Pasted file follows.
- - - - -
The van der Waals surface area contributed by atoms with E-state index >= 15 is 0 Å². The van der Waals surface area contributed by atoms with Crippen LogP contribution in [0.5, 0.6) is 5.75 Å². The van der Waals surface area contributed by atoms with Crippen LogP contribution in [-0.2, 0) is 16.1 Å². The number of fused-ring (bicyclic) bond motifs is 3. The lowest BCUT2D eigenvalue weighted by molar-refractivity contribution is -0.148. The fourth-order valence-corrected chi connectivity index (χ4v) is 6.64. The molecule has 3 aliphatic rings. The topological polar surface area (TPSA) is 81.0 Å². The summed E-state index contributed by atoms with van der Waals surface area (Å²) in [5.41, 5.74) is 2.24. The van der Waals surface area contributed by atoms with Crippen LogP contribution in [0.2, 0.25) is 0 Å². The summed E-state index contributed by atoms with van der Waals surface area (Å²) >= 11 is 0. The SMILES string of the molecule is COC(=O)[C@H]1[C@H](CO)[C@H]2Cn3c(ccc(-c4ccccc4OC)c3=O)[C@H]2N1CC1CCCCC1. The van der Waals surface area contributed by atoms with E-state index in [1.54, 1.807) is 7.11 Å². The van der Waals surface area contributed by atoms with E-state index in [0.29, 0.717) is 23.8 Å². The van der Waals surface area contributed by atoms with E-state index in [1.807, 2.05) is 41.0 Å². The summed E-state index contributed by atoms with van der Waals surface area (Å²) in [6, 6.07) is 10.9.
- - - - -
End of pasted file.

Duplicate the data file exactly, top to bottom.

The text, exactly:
The van der Waals surface area contributed by atoms with E-state index >= 15 is 0 Å². The van der Waals surface area contributed by atoms with Crippen LogP contribution in [0.5, 0.6) is 5.75 Å². The van der Waals surface area contributed by atoms with Crippen LogP contribution in [-0.2, 0) is 16.1 Å². The number of fused-ring (bicyclic) bond motifs is 3. The lowest BCUT2D eigenvalue weighted by molar-refractivity contribution is -0.148. The fourth-order valence-corrected chi connectivity index (χ4v) is 6.64. The molecule has 3 aliphatic rings. The topological polar surface area (TPSA) is 81.0 Å². The summed E-state index contributed by atoms with van der Waals surface area (Å²) in [5.41, 5.74) is 2.24. The van der Waals surface area contributed by atoms with Crippen LogP contribution in [0.2, 0.25) is 0 Å². The summed E-state index contributed by atoms with van der Waals surface area (Å²) >= 11 is 0. The SMILES string of the molecule is COC(=O)[C@H]1[C@H](CO)[C@H]2Cn3c(ccc(-c4ccccc4OC)c3=O)[C@H]2N1CC1CCCCC1. The van der Waals surface area contributed by atoms with E-state index in [1.54, 1.807) is 7.11 Å². The van der Waals surface area contributed by atoms with E-state index in [0.29, 0.717) is 23.8 Å². The van der Waals surface area contributed by atoms with E-state index in [1.807, 2.05) is 41.0 Å². The summed E-state index contributed by atoms with van der Waals surface area (Å²) in [6, 6.07) is 10.9.